The house was still warm from the day, but the early autumn chill would soon make it uncomfortable. Finding the supplies, he lit the furnace and was satisfied when it started without problems. Turning the thermostat back, he prepared for bed.

Deciding on not disturbing the made beds, he took a blanket from the hall closet and soon was comfortable on the large couch in the den. The deep quiet was only broken by the slow chirps of crickets outside. Soon the cold would remove even that distraction and still nights would be without sound.

“You better get up, son. We need to chop some wood for winter today.”

Opening his eyes, Phil found his father standing by the couch and the morning light just appearing in the windows.

His grandmother was quietly singing in the kitchen as she prepared breakfast. The smell of coffee, pan sausage and biscuits forecast a hearty breakfast to start the day. His stomach rumbled in anticipation.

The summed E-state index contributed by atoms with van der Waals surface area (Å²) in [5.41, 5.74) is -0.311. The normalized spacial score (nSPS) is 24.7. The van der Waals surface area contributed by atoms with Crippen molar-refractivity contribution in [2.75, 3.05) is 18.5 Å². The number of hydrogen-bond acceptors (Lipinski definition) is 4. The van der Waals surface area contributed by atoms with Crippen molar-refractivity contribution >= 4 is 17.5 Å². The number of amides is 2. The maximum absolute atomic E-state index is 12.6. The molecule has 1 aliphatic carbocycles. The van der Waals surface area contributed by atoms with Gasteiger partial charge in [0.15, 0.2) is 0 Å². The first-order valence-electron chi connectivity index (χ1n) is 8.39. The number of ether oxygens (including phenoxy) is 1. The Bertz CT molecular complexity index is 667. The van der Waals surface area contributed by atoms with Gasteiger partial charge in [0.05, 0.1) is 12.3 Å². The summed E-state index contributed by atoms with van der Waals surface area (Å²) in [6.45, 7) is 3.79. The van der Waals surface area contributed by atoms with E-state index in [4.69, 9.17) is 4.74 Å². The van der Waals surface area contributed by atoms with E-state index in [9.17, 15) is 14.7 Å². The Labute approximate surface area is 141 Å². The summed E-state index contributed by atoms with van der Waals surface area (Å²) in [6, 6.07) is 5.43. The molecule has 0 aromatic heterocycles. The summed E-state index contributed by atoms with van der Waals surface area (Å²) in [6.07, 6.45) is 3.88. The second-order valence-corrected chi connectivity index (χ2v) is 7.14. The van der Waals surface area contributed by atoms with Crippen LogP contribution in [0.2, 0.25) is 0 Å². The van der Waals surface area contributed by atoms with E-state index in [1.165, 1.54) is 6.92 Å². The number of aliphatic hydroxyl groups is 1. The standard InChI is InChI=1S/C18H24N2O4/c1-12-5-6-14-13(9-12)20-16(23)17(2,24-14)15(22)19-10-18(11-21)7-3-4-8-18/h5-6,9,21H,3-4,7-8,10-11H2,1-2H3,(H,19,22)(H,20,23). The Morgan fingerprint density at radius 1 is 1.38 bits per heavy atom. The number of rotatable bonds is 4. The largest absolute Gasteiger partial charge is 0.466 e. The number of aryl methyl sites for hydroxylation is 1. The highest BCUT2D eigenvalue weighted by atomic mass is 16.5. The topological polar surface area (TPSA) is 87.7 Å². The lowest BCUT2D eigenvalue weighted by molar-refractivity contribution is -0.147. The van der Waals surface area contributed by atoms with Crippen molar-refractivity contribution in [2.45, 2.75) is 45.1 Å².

“Put on your heavy boots. We might find a copperhead in the wood pile and I don’t want you to be bitten.”

Looking at his dad, he smiled, stretched and soon was dressed for the day.

“I wish Rachel would have come.”

His mother soon replied: “That’s Aunt Rachel.”

“She told me not call her that – it makes her feel old.”

His mother laughed and tousled his hair as he passed to sit for breakfast.

The center of the table had platters filled with biscuits, sausage, scrambled eggs and mason jars filled with homemade jellies. Filling his plate, he soon dug in and observed his family as he ate.